Monday, March 02, 2009

Fear and Prayers

I pray for all haters and for their innocent victims that for reasons unknown to either, but to God alone, their hearts may be softened, their grievances forgotten.

Hatred's evil came sharply into focus as friends here in Hawaii were part of a group scheduled to speak in Honolulu to a state senate committee. The committee's purpose - to consider "the authorization of civil unions for same sex couples." My friends entering and exiting the building were met by hate-filled, well-organized pickets from church and anti-gay groups shouting vitriolic slurs at bill supporters.

A mob, turning like hyenas on any creature other than their own, is not a lovely image and raises these questions for me. Is a sense of freedom and peace, believing times have changed, people are different, we are civilized, a true picture of today's society in the USA? Do we possess freedom to select our own places to live, to worship, our own friends, our own life partners? Some of us would perhaps naively say yes, the hate-mongers - using Christianity as a cloak of righteousness - would say no! They do not believe in those freedoms and use the Holy Bible as proof of their God-given agenda to prevent those freedoms to anyone who goes against their version of "the truth!"

So the shadow of hatred and the light of forgiveness have been prominent in my prayers this week. Refusing to allow fear to dominate my thoughts, I've prayed every day for my friends and for the haters.

In my prayers and meditation over hatred and forgiveness, I have been somewhat encouraged and comforted by words of reconciliation from Erik Kolbell's, The God of Second Chances. "In a spirit of reconciliation, let us forgive old hurts and forget new slights." Further, the author's questions - "Is it possible to forgive others and still hold them accountable for their misdeeds? Can forgiveness be a liberating experience for the forgiver?"

I believe the author and I are in agreement on at least part of the answers.....Yes, I can forgive old hurts and believe that forgiveness is liberating for the one forgiving. I do not lightly consider that in forgiving and forgetting, I may open myself (and my friends) to further pain, aggression and humiliation. However, I believe those assaults may be borne by trusting in the love of God, and by rightfully keeping my fear of evil at a level to enable clear thinking and right judgment even in the face of hatred.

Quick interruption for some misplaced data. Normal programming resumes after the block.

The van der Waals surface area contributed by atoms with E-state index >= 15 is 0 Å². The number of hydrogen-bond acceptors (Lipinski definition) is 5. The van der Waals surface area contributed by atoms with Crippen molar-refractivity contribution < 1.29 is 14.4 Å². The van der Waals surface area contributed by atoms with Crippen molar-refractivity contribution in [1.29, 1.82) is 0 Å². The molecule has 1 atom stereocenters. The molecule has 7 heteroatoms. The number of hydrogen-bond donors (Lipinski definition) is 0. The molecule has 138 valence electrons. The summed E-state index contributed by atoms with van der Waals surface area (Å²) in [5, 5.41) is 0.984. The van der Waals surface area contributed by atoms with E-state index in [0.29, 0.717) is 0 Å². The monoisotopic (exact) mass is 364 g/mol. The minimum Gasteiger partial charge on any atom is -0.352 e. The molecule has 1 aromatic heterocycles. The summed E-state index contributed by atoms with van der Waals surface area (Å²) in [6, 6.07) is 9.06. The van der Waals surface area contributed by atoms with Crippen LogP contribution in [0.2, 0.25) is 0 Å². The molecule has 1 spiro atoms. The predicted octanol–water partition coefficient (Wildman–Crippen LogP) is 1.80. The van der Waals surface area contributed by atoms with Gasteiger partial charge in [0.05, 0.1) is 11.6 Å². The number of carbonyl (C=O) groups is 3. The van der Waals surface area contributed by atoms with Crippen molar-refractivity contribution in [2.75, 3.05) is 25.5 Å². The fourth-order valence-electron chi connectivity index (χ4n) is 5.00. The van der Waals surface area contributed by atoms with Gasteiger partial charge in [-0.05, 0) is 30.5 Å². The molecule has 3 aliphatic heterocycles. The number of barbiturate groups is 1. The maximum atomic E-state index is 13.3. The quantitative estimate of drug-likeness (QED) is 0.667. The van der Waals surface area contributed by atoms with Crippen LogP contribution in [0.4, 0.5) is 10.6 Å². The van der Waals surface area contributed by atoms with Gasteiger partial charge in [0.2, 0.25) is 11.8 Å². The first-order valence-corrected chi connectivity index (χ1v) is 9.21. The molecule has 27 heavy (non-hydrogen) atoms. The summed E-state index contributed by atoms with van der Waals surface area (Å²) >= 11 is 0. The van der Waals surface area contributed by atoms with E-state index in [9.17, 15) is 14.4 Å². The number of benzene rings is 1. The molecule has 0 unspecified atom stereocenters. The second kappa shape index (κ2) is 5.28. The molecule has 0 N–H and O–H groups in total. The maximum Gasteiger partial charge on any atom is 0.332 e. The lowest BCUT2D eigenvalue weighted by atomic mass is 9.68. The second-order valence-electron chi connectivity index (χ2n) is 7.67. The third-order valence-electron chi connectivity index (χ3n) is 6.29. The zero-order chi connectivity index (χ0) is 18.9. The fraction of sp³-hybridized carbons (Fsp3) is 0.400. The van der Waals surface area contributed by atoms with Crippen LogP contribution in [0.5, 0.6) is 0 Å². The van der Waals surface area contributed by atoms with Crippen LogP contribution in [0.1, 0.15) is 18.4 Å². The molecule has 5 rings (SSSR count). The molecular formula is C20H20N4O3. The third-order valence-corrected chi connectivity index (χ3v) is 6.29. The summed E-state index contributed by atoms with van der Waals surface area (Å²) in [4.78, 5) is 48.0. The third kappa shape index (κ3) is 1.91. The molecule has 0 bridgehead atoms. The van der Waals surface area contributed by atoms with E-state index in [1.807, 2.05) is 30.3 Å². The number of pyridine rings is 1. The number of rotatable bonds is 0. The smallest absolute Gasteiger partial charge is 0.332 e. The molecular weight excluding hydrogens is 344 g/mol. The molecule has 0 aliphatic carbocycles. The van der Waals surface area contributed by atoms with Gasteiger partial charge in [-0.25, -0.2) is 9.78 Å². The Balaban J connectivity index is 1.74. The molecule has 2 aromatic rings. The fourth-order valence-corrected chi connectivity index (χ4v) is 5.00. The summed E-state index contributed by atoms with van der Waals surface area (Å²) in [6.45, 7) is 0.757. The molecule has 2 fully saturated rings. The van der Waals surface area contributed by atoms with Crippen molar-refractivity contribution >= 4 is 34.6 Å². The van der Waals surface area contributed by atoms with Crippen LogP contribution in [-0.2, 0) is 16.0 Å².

Can we forgive and remember without vengeance and proceed fearlessly with caution?" How would you answer that question?

To you, O Lord, I lift up my soul;
my God, I put my trust in your;
let me not be humiliated,
nor let my enemies triumph over me.
Psalm 25:1


  1. I think we MUST "forgive and remember without vengeance and proceed fearlessly". I'm not sure whether caution fits with fearless.
    It's difficult not to become a hater in response to hate, but I believe this is what we are called to.
    Ironic that the word verification on this comment is "beless". No, I will NOT!

  2. Tess - ....I agree that the "caution" does hedge the bet on the word "fearlessly"

    Your notice of the word verification was a good catch!


  3. We are advised in the Gospel to be wise as serpents and innocent as doves. Now there is a paradox for you!
    It is an issue I have to deal with in my own family. I can forgive old hurts and do my best to begin anew, but I still worry about being wounded again. People who lash out don't usually think it through enough to catch themselves before they inflict further hate. They are so damaged themselves. I believe you do have to protect yourself, be cautious, as you put it.

  4. Barbara - I agree caution is something I lean toward. I'm trying to learn to use the "weapon" of prayer, prayer, prayer for the person who so easily does the lashing out - it ain't easy, I agree!